Decision-making is as much an art as a science.
CFOs and their teams have always worked hard to supply and analyze the data their companies need to be able to make solid, fact-based decisions.
However, Finance departments have long been constrained by basic forecasting techniques.
More often than not, the underlying data collection process is time consuming and error-prone, and the result often falls short of three main requirements:
- Depth: even in a mythical perfectly integrated single-ERP organization, forecasts are drawn from aggregate figures, obscuring the original information on which they are based.
- Scope: supporting data is mainly historical and collected within the organization (changes in sales patterns during previous periods, production costs, etc) whereas exogenous factors (change in consumption behavior, competitor positioning, legal changes, etc.) may impact the organization to a much larger extent.
- Quality: when little data is readily available, finance executives will tend to make assumptions based on their experience, gut-feeling or whatever may make the figures palatable to the audience they are intended to be presented to. Results may also be biased by a lack of data ‘freshness’.
Not only is the underlying data unsatisfactory, but its processing is suboptimal. All these approximate figures end up being copied and pasted from spreadsheet to spreadsheet and undergo many manual transformations. For instance, applying the Excel ‘trend’ function (linear regression) on historical figures helps create forecasts that seem ‘about’ right.
This approach is obviously misleading:
- It’s a case of garbage in, garbage out. Regardless of the quality of the forecasting process, if the data is not detailed, sufficient, relevant and up-to-date, the result will be inadequate.
- The future is not a mere repeat of the past. Making the assumption that “all other things will remain equal” when drawing a trend line is an over-simplification of the reality of the economic environment given that its main characteristic is volatility.
- No lessons are learned from previous errors and therefore there’s no scope for improvement to the next forecasting cycle.
Data Science means that automated and accurate forecasting and financial modelling is today within every CFO’s reach.
Digitization now gives access to more granular and diverse data – be that quantitative or qualitative, structured or unstructured – about present conditions or past situations and their outcomes.
Any data set that may help describe, explain, predict or even determine a company’s positioning can now be stored, updated and processed. This is the case whether that data has been sourced from an internal system or from the world outside (documents exchanged with business partners, information about the industry and macro-economic environment, relevant comments on social networks, weather conditions, etc.).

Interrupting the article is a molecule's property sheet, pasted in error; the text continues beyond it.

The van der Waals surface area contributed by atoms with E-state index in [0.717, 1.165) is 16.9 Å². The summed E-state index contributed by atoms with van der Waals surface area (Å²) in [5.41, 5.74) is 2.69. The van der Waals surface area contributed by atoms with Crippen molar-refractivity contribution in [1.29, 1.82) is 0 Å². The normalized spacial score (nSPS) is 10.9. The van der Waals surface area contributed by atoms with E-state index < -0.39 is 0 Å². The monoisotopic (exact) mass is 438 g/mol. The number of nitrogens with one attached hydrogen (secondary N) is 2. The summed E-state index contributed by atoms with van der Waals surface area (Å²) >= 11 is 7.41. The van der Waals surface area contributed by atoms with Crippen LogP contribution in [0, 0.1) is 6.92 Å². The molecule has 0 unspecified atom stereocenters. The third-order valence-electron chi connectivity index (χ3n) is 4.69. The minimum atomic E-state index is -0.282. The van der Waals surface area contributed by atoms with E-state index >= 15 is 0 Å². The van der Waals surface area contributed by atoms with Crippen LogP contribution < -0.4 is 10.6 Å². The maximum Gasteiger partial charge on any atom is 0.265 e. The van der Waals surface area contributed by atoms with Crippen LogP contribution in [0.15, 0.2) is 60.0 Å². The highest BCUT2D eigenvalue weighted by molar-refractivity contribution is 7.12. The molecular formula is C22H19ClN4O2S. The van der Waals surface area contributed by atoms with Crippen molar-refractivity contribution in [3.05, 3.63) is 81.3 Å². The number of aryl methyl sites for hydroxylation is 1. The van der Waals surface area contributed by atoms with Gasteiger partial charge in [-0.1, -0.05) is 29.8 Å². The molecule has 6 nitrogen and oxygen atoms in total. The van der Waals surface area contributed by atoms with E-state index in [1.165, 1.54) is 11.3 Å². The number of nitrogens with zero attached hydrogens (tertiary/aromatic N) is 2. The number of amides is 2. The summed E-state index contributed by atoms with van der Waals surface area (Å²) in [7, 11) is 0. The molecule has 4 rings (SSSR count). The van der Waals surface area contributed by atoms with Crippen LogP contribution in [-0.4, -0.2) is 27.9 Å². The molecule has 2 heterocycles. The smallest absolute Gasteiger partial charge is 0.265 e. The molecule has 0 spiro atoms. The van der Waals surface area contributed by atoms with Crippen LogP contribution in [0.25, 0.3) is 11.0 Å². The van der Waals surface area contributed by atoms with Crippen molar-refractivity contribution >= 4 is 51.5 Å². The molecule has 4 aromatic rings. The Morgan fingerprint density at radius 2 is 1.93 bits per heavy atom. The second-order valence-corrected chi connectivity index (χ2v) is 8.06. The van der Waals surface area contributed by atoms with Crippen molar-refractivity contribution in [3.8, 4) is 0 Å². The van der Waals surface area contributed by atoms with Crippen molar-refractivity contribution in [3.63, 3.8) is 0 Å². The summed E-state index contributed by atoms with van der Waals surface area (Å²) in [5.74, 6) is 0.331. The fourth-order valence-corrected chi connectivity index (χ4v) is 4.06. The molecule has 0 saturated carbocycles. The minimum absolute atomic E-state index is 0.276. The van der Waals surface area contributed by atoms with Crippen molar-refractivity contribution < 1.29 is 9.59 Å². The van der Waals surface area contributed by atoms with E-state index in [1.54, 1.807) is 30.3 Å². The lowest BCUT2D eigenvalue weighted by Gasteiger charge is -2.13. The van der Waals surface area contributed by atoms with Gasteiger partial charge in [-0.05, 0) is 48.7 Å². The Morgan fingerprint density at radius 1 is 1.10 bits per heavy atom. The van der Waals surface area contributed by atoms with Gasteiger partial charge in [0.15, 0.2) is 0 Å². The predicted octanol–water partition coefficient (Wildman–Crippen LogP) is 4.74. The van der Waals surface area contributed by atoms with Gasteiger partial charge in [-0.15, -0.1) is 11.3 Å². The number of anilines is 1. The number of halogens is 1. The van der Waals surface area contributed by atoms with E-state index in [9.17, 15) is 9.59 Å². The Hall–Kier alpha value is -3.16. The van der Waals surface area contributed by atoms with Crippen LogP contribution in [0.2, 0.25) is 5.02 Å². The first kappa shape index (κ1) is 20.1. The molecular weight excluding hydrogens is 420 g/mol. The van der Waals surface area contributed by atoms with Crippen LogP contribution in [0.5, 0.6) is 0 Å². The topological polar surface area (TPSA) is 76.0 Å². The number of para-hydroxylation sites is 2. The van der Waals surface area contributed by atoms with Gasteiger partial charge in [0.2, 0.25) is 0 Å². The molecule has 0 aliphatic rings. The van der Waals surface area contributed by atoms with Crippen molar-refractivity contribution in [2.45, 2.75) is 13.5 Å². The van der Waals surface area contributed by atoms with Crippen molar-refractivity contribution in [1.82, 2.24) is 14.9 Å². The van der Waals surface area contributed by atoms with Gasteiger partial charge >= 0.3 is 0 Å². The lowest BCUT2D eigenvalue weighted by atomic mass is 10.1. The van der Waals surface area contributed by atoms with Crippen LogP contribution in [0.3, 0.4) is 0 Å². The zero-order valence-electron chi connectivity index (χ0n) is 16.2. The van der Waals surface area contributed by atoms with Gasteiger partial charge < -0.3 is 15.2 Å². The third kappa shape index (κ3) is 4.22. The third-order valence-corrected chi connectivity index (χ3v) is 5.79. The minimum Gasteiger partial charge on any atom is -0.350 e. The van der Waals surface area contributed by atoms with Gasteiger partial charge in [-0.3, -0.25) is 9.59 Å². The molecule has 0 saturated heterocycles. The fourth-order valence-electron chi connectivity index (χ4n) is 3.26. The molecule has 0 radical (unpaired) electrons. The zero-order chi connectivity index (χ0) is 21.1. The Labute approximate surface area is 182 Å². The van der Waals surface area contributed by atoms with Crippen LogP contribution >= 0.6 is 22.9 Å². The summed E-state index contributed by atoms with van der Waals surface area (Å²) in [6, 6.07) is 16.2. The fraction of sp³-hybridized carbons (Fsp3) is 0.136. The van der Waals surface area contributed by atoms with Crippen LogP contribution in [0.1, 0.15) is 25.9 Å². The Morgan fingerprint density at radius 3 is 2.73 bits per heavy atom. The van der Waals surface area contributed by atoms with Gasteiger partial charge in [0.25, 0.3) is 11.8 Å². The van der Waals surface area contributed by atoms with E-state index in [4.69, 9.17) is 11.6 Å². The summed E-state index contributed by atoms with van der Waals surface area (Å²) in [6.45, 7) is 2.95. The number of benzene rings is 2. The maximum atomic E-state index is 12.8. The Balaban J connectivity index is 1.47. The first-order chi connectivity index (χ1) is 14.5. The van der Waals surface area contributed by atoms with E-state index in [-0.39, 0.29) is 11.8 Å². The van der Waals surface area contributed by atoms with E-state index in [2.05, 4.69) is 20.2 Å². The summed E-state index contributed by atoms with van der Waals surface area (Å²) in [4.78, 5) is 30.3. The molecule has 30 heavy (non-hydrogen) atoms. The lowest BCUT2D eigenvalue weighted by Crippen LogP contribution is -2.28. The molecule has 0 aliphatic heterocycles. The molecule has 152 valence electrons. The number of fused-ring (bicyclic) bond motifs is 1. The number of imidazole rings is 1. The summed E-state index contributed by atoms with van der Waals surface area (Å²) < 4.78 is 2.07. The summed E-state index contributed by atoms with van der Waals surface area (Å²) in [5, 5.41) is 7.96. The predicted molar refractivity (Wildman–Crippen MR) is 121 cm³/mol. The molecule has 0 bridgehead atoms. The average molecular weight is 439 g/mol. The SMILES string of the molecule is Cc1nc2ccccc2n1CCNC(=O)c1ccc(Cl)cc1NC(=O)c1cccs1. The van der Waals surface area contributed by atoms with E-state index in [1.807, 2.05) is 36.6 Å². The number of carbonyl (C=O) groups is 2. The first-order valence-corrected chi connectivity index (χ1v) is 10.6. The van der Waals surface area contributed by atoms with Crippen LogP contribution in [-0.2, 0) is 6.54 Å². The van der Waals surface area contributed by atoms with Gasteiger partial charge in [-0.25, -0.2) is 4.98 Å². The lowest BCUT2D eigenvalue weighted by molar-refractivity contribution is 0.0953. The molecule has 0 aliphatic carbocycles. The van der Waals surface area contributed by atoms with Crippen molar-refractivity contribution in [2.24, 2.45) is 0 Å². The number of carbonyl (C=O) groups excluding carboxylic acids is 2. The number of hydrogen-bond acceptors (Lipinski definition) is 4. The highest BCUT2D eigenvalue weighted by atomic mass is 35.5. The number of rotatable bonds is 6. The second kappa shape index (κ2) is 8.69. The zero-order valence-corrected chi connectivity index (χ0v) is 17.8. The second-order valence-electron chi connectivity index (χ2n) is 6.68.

This 360° view creates an opportunity to discover correlations between the collected data and the figures tracked by finance executives in their modelling activity. But to derive valuable knowledge from data diversity, the trend line methodology is not sufficient.
For the process of discovery to take place, this newly found trove of data needs to be mined with Machine Learning technology.
To put it simply, Machine Learning is the automated search for correlations or patterns within vast amounts of data. Once a statistically significant correlation is identified with a high degree of certainty, it may be applied to new data to predict an outcome.
Let’s take a simple example. Assume you are the CFO of a company that sells goods to other businesses and you want to anticipate your Customer Payment behavior to prevent delays and accelerate your total inbound cash flow.
The traditional way would be to look at your past transactions and payment experiences with every significant customers and infer a probable date of payment for each of them.
But if you take another approach and look closer at your data, you may well find that your customer payment behaviors are not always consistent across time, that your historical view is missing some essential explanatory information about the customer’s behavior that may or may not be specific to their relationship with your company. You end up shooting in the dark.
Wouldn’t your cash-in forecasts be much better if you had also correlated the actual time your customers took to pay you in the past, with detailed information about those transactions?
- Information about each customer such as:
- their payment behavior with other companies
- their ordering frequency
- the date of their first order
- the date of their previous order
- whether there’s a contract between your customer and your company or not
- applicable payment terms
- Information about each transaction such as:
- the amount of the invoice
- the type of invoiced products (direct vs. Indirect, strategic / commodity)
- whether there was a PO or not
- the accuracy of customer business data on the invoice (PO number, analytical code, …)
- whether delivery of goods was acknowledged or not
- what dunning process was applied to generate payment
- Information about the industry & macro-economic situation such as growth or the level of short term interest rates
In theory, you cannot be sure that this model will perform well until :
- You have run a Machine Learning algorithm on your own data, looking for predictive rules that relate each payment behavior to the detailed information of the corresponding transaction.
- You have tested the predictive power of those rules on a set of examples.